Statues often signify an important historical moment or person. Each statue is sculpted in a unique way to represent something or someone special and some statues may have rituals associated with them. In Guelph, there are eight different statues that are located around the city. John McCrae is in front of the Guelph Civic Museum.
John McCrae was a doctor, a soldier, an artist, a scholar, and a poet. He was honored with a statue sculpted by the talented artist, Ruth Abernethy, and commissioned by The Royal Regiment of Canadian Artillery. The statue was unveiled on June 25th, 2015. It is located in front of the Guelph Civic Museum.
McCrae is depicted sitting on a tree log while writing his very famous poem, “In Flanders Fields”. The statue symbolizes the battles and struggles that people have been through while fighting in the second battle of Ypres in Belgium in 1915. The statue is made of bronze featuring a medic’s kit, his officer’s cap, and 23 bronze red poppies for each of Canada’s Regiments.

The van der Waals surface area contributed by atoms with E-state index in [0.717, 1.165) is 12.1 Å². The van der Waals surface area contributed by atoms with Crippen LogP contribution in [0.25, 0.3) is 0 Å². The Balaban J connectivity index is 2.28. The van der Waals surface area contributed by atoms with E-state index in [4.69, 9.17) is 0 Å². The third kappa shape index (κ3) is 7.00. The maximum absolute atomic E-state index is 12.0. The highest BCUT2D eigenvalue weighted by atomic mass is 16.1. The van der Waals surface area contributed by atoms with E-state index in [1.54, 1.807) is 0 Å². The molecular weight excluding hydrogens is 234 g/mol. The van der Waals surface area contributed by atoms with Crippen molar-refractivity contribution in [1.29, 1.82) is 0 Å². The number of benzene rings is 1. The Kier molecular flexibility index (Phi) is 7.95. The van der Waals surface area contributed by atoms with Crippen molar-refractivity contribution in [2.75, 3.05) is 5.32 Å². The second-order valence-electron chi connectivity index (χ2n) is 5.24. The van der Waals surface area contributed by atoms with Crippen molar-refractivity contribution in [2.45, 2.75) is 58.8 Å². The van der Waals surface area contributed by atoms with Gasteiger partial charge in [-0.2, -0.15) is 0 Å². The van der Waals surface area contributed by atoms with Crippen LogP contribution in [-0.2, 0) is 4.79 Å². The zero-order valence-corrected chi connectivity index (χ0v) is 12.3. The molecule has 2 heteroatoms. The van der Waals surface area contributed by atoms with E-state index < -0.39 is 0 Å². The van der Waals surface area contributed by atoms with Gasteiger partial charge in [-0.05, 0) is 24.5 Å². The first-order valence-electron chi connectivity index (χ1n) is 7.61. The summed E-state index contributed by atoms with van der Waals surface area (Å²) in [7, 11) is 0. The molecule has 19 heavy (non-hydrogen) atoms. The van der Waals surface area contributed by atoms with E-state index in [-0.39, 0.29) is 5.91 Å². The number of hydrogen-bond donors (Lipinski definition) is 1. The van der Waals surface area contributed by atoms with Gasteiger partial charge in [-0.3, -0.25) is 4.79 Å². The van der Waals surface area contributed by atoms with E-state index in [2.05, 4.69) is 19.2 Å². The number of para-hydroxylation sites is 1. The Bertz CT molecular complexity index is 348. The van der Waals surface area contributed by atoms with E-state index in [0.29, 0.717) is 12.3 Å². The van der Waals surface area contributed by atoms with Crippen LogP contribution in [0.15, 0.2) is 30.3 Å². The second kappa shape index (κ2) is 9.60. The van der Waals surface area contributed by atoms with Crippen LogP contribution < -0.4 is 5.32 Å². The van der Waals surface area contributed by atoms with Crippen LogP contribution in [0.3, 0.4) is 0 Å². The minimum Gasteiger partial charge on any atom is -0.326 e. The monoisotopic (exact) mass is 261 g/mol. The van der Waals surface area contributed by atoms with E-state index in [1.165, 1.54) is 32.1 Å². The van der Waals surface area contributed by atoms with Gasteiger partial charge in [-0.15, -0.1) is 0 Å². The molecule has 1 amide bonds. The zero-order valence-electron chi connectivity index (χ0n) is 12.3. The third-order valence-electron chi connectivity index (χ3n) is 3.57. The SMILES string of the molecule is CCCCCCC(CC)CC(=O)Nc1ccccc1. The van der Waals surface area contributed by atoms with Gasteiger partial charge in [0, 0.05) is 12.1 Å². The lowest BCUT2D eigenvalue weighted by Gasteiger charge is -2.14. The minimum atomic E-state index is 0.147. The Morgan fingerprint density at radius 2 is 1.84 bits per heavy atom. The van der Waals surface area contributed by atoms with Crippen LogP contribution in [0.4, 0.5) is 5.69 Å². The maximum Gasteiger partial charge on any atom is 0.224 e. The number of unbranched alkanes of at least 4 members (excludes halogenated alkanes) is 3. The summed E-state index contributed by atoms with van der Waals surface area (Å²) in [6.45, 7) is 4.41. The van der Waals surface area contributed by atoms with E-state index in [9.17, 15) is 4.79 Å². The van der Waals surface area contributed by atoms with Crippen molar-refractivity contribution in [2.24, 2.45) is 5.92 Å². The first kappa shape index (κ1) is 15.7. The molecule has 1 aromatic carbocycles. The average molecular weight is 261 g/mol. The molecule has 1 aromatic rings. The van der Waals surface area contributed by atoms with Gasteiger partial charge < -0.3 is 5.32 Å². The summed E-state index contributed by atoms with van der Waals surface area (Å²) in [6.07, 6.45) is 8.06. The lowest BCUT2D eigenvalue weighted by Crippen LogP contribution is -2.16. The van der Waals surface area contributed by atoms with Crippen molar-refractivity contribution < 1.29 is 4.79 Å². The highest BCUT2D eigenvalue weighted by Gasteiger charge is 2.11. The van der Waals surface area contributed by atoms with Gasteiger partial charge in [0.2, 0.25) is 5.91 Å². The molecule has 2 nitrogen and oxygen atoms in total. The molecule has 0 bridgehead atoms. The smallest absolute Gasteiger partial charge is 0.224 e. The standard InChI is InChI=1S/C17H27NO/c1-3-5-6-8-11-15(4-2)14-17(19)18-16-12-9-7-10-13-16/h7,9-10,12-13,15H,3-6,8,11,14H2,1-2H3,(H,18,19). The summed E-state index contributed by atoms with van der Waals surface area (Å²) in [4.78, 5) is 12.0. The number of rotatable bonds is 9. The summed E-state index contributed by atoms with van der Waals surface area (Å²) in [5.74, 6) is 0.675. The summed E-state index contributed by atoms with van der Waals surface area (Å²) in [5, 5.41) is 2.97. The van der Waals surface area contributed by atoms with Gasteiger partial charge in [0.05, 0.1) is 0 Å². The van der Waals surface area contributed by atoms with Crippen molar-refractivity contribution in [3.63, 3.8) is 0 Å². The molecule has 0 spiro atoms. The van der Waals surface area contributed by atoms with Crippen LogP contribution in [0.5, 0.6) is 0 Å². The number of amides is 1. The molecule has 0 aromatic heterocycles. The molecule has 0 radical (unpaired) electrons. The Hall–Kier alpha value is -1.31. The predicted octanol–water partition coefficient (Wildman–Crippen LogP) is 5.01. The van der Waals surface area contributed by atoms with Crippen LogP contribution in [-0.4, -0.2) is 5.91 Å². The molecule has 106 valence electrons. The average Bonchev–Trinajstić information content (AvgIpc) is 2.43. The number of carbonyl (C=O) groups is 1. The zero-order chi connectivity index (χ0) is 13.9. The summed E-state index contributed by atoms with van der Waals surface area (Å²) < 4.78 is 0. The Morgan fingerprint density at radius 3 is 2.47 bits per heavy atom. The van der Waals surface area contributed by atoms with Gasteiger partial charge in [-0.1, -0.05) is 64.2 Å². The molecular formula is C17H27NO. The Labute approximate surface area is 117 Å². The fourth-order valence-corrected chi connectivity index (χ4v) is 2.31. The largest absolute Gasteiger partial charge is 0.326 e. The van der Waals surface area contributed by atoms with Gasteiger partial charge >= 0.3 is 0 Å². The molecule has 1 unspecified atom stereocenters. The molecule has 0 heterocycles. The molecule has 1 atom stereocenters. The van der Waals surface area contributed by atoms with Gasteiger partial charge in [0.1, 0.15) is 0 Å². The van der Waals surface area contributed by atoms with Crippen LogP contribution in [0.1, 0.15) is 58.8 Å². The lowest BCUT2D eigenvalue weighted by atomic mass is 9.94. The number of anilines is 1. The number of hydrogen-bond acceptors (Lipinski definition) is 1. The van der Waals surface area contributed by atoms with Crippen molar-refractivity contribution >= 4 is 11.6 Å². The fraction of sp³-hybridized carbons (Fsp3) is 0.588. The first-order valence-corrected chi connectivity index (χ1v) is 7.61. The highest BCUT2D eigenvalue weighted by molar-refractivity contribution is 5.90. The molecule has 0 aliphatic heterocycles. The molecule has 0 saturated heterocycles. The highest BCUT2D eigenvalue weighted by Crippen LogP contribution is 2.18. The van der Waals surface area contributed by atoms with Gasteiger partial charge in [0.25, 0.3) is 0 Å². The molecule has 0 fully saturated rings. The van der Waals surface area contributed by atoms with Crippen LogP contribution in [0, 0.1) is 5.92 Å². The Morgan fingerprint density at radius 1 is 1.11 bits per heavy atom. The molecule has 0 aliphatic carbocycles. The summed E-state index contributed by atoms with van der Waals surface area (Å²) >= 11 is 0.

Ruth Abernethy sculpted a hollow statue because the material used would crumble and decrease in size if it was solid from the inside. It was then coated with bronze to protect it and give it a nicer finish. Ruth chose to sculpt McCrae without showing all the signs of struggle and stresses of the battle as a sign of respect. She wanted to show McCrae as someone who was hard-working, and therefore, pleasant to look at, rather than someone who looks disrespected. His uniform appears to be a moderate level of cleanliness to maintain the theme of the battle, yet clean enough to show honour.
A very frequent question that the Stationary Crew had towards the statue was why McCrae seems to be smiling and happy while writing the sad poem. Although people were having a rough time during the war and John McCrae was not happy, Ruth wanted to sculpt him as a person, rather than as a soldier fighting in the war and looking messy. Making him appear happy in the statue is also a form of respect for him.